Frank Rich has suggested that the American public’s indifference to national security issues is partly due to the massive hardships and suffering many Americans have endured as a result of the Great Recession. This may be true but what it overlooks are the ever-growing anti-democratic forces, or what might be called authoritarianism with a soft edge, which haunt American politics and the modern ideal of democracy. The civic imagination is in retreat in American society and the public spheres that make it possible are disappearing.
Clearly, political and popular culture are in dire need of being condemned, interrogated, unlearned and transformed through modes of critical education and public debate, if American democracy is to survive as more than a distant and unfulfilled promise. Americans have lived too long with governments that use power to promote violent acts, conveniently hiding their guilt behind a notion of secrecy and silence that selectively punishes those considered expendable — in its prisons, public schools, foster care institutions and urban slums. As Tom Engelhardt points out, what has not sunk in for most Americans, including the mainstream media, is that the United States has become a lockdown state, or more appropriately an authoritarian state, as evidenced by the fact that the Obama administration can:
torture at will; imprison at will, indefinitely and without trial; assassinate at will (including American citizens); kidnap at will anywhere in the world and ‘render’ the captive in the hands of allied torturers; turn any mundane government document (at least 92 million of them in 2011 alone) into a classified object and so help spread a penumbra of secrecy over the workings of the American government; surveil Americans in ways never before attempted (and only ‘legalized’ by Congress after the fact, the way you might back-date a check); make war perpetually on their own say-so; and transform whistleblowing — that is, revealing anything about the inner workings of the lockdown state to other Americans — into the only prosecutable crime that anyone in the complex can commit.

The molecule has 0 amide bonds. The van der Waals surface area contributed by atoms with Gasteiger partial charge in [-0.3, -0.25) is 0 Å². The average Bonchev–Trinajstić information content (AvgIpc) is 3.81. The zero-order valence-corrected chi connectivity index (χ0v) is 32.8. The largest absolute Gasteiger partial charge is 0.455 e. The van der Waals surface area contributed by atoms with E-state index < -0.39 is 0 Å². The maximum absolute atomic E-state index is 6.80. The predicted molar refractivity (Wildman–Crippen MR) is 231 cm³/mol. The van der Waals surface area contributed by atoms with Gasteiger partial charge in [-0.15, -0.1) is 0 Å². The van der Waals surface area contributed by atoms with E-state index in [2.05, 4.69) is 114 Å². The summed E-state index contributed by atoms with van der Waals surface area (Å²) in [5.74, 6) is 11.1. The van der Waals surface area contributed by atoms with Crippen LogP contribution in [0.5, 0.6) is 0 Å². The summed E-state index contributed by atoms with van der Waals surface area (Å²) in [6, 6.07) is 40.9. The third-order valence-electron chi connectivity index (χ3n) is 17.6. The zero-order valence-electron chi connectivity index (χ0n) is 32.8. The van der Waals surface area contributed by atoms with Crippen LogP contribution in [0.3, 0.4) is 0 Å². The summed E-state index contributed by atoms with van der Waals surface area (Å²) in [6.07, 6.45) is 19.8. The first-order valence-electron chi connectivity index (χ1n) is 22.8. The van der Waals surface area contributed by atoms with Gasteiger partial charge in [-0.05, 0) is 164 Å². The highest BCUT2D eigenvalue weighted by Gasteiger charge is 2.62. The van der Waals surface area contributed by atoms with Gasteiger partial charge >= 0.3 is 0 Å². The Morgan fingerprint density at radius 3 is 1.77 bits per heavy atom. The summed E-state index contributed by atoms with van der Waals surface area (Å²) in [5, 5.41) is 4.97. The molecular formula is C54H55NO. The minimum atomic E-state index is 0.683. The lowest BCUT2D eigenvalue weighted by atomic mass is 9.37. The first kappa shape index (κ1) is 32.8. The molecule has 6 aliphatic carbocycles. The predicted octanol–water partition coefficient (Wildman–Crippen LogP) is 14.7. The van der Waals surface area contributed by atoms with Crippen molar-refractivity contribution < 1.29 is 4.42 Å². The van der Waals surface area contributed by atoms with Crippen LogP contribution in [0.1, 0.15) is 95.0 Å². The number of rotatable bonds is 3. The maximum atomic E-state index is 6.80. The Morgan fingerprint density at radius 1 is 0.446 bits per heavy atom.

The fateful consolidation of an authoritarian state reaches its tipping point when a government engages in these practices along with the claim that it can kill its own citizens anywhere in the world without recourse to due process or any moral qualms. Such policies point to more than an ethically empty space and the atrophy of democratic modes of governance, politics and culture, they point inexorably to the dark caverns of a society that has embraced the foundations of authoritarianism. Democracy has been hijacked in the United States by right-wing extremists, the financial elite, the military-industrial-academic complex and a demagogic cultural apparatus that has created a state of emergency that appears to “lack the kind of collective sense of urgency that would prompt us to fundamentally question our own ways of thinking and acting, and form new spaces of operation.” All of us are now in the shooting gallery and we are all potentially the targets.
 Spencer Ackerman, “More Than 50 Countries Helped the CIA Outsource Torture,” Wired, (February 5, 2013).
 Amrit Singh, Globalizing Torture: CIA Secret Detention and Extraordinary Rendition (New York: Open Society Foundation, 2013).
 Steve Coll, “Why Zero Dark Thirty Fails,” The New York Review of Books (February 7, 2013), pp. 4-6.